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Holly Sklar writes, "the gulf between the rich and the rest of America will continue to widen, weakening our economy and our democracy. The American Dream will be history instead of poverty."
With the advent of more billions into the ranks of the Fortune 400, so it is; instead of witnessing the booming middle class that marked the Scientific and Industrial Revolutions, America is undergoing a transformation that more clearly limns the demarcation between classes than ever before.
With economic segregation an ever more encroaching reality, the distinctions between race, age, and gender come increased under review as Americans are forced to examine the origins of social class, its solidification in early childhood, and its place in the national life.
In academic circles, social class describes the relationships between individual agents and groups as they struggle through social hierarchies. Weber famously defined the social stratification as a three-component theory frequently adopted my sociocultural scientists. Weber viewed class as the composite of three distinct elements, the economic relationship of an individual to the market, his or her status in regards to non-economic capital like educational attainment, and political affiliation. By strict construct, he assumes these factors are unrelated, but inevitably, they play an important and intrinsic role in defining each other; for example, the educational levels of the elite extend beyond the free education provided by the government; without the financial ability to afford it, it is out of one's reach.
The glass ceiling that pervades American life defines not only one's education, but all of the aspects of one's place in, relation to, and understanding of social class. In the capitalist marketplace, these correlations are more exaggerated and play a more defining role in everyday life. Louis Breindeis argues that this dynamic undermines the egalitarian precepts of a democracy. "You can have wealth in the hands of a few, or democracy. But you cannot have both."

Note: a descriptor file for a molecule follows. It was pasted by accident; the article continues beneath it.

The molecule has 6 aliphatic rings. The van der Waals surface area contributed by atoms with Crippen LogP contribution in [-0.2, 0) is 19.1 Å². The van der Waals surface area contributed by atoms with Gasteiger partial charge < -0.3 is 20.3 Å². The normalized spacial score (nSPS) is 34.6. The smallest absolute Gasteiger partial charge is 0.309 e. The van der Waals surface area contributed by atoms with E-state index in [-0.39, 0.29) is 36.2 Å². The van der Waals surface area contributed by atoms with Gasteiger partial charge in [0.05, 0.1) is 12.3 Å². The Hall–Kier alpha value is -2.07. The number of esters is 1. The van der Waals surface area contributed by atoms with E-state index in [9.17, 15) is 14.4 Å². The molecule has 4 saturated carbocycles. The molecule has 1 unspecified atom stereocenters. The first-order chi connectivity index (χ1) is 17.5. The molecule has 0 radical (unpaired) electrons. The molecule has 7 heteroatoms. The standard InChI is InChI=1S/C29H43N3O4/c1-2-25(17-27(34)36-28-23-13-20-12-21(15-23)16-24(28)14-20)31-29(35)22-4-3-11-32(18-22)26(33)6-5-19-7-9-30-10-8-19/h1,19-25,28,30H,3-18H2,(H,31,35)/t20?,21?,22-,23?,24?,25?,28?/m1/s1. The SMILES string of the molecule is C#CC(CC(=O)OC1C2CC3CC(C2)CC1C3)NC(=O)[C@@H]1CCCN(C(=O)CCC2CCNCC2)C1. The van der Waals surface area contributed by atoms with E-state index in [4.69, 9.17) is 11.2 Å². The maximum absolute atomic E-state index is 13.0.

Collins and Yeskel purport that the recent atrocities in the Gulf Coast bring the issue of social class and its national construction and relevance to the forefront of concern. As the horror of Katrina and ensuing flood wiped the poor out of New Orleans, the financial distinctions between those who could afford to escape and those who had little choice but to stay became clear to almost all Americans right away.
The thousands of poor who lost their homes, jobs, schools, and American Dreams of independence were only a portion of those nationwide who are among the booming working poor, whose separation from the billionaire CEOs at the top is becoming more exaggerated by the day.
The development of the economic inequality picture is the result of monetary policies, budget decisions, wage-setting practices, corporate and governmental benefit opportunities, and business regulations. All of these economic factors combine to make a national atmosphere in which the cash flow to the most needy is truncated, the housing market increases its costs, education affordability decreases, and low-wages face little buffer in the face of friendly government relations with big business. As the money to the top rises, the middle, lower, and working classes get squeezed out.